When Houda Hermassi’s mother heard on the radio about a scholarship that allows Tunisian students to study in the United States for free for a year, she purposely did not tell her daughter. She thought she was too young.
But Hermassi’s English professor also knew about the Thomas Jefferson Scholarship Program and told her, “You must be one of those scholars.”
Now, after studying network management at Kirkwood Community College in Cedar Rapids, Iowa, interning with a U.S. information technology company and finishing a technical degree back home, the 25-year-old is a systems administrator in Tunis for Cimpress, a global leader in custom printing.
The year abroad “was very helpful to get this job,” says Hermassi, originally from Kasserine, Tunisia. “Being alone in a new world is very good. You learn more. And who in the world does not want to study in the U.S.?”
— opportunities4africa (@oppsforafricans) October 23, 2017
Applications are being accepted online through November 27 for students to spend 2018–2019 at U.S. community colleges and universities. Sixty-five or more scholarships will be awarded. The U.S. Department of State–funded exchanges cover travel, tuition and books, and a living allowance.
Winners are chosen from throughout Tunisia, including many from its poorest governorates, or provinces. Students compete for separate Thomas Jefferson scholarships to attend either U.S. community colleges or universities for a one-year, nondegree program.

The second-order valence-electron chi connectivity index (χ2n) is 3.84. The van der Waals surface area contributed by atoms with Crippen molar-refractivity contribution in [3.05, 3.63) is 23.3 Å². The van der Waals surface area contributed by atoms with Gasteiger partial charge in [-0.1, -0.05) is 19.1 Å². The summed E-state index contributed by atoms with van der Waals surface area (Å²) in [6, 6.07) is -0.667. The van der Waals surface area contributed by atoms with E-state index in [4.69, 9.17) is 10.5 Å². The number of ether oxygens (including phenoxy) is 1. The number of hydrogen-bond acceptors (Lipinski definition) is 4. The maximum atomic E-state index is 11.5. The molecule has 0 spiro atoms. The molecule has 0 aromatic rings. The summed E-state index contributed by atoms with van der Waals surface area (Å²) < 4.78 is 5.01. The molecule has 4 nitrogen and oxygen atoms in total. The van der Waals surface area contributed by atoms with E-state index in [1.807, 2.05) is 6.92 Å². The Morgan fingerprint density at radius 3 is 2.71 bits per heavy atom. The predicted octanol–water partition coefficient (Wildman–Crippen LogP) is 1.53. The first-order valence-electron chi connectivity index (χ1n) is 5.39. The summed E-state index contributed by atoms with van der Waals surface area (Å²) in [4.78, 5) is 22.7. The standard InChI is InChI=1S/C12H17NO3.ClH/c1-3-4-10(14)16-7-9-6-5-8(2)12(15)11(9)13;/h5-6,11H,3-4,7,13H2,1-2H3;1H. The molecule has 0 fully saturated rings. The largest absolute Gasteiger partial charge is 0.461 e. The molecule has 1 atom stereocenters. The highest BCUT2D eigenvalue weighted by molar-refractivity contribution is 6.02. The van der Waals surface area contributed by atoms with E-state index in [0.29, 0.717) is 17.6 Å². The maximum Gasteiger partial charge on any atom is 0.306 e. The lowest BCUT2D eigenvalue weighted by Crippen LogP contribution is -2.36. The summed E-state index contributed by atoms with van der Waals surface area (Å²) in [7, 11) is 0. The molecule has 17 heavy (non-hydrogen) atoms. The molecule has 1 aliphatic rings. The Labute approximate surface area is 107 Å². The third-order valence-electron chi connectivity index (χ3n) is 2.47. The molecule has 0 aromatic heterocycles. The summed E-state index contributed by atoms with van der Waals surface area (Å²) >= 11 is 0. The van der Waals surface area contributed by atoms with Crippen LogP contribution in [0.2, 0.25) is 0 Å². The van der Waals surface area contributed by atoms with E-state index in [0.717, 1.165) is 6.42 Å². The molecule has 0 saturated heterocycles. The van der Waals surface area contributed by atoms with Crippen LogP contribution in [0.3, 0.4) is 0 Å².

Those applying for the community college scholarship must be studying applied engineering, business administration and management, information technology or tourism and hospitality management. The undergraduate scholarship program accepts students from a broader range of fields.
Dhia Eddine Attafi, 20, of Kef, Tunisia, is earning a certificate in business management at Valencia College in Orlando, Florida. Valencia has four Thomas Jefferson scholars and 1,500 other international students among its 60,000 students.
At home, Attafi attends ISET Nabeul, a technology university. He intends to become a civil engineer, “but I need to know about the world of business,” he says, to reach his goal of opening his own engineering company one day.
Hermassi and Attafi praised the U.S. system, which allows students to choose classes and take part in clubs and extracurricular activities.
The scholarship program, run by education and development nonprofit IREX, also helps 450 alumni in Tunisia build on their experiences and network for opportunities. IREX’s manager in Tunis, Adel Lagha, says, “We want them to be the leaders of tomorrow.”
The State Department says the aim is to give young people a deeper understanding of American culture, along with the leadership and professional skills to contribute to Tunisia’s growth and development.
The scholars are among 300,000 visitors who come to the United States on official exchanges each year and 1 million international students who attend U.S. institutions. International Education Week will be marked November 13–17 with events in Washington and on hundreds of campuses.